1) Driving competitiveness – Noemi Alexa, Assistant professor of the Center has been a member of the Microeconomic of Competitiveness Affiliate Network, Institute of Strategy and Competitiveness, Harvard Business School since 2015. The aim of this worldwide cooperation is to understand and enhance competitiveness of locations through discovering the drivers that contribute to wealth creation. The approach includes hard and soft factors of competitiveness including integrity of the macro environment and enterprises as drivers of competitiveness.
In cooperation with Associate Professor Maria Findrik and Associate Professor Zoltan Buzady a curriculum on Microeconomics of Competitiveness was developed. The first course was taught for the A1MBA cohort in the Winter semester of the academic year 2016/2017.
Professors are now working on the development of a more extended graduate course as well as on a certificate program. Furthermore, they are working on a case study about Graphisoft and Graphisoft Park where the central idea of the founder, Gabor Bojár has been around talent management and integrity.
2) Promoting Fair Entrepreneurship
This project run together with Bridge Budapest and Transparency International Hungary aims at promoting entrepreneurship in Hungary through organizing roundtable discussions about hot topics of entrepreneurs. We held four workshops on the topics of Taxation, Trust, First steps of Entrepreneurship and Transparency. Material presented by experts is available here:
Now we are working on the launch of a survey that measures the fairness of entrepreneurships. The survey will be launched in February 2017.
3) Exploring the link between organizational culture and integrity.
This research focuses on how corporate organizations manage and respond to corruption risk. In order to understand the problems that confront organizations seeking to reduce their exposure to bribery and corruption, it is useful to examine this guidance through the lens of the Burke-Litwin model of organizational performance and change. This is a model of organizational change and development, based on open systems theory. It focuses on the connections between different organizational elements, and how and understanding of these relationships can be used to design wider systemic change. The complexity and all-encompassing nature of the corruption challenge suggests that more attention should be given to organizational culture and behavior as a means to embed ethics and integrity into company operations. Our hypothesis is that organizational culture and work climate are particularly relevant factors in understanding vulnerability to corruption. Since corruption is illegal and unethical, corrupt practices necessitate the growth of particular norms within the corrupt focal group or organization. These norms will be in conflict with the stated values of the company, and will require secrecy to disguise the corrupt behavior.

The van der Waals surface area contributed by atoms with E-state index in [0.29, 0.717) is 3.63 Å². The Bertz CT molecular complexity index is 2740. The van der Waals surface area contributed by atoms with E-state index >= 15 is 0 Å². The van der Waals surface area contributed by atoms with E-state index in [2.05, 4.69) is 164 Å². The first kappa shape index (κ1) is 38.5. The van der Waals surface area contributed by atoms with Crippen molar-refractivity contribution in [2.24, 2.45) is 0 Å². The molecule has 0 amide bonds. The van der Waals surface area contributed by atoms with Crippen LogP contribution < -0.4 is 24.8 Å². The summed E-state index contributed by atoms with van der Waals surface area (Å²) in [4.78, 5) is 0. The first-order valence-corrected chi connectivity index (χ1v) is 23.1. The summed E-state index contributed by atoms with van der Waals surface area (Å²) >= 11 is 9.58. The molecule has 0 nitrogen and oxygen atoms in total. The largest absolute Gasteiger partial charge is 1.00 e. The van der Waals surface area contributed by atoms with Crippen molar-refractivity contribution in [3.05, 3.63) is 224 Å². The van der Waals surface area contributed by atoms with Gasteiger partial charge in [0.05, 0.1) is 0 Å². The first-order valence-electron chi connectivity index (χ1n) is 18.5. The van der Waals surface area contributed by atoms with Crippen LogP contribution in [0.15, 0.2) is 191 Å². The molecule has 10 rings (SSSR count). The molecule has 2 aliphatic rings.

4) Beliefs fostering dishonest behavior: combining ethnographic and experimental evidence
The project will investigate the factors that determine people's attitudes toward social rules aimed at improving societal welfare. Dishonesty can be characterized as failing to respect these rules, and adhering to them can be necessary
for stable cooperation and resolving collective action problems. However, against this first operational characterization, ethnographic and experimental data suggest that depending on the context, people may break a rule and still think of themselves as honest. Context systematically influence people’s attitude towards rules.
The project’s focus is on the cultural beliefs that determine negative attitudes towards the rules meant to increase societal welfare. What are these beliefs and how do they spread?
5) The ethnographic study of corruption ideas and practices, a FP7 EU research project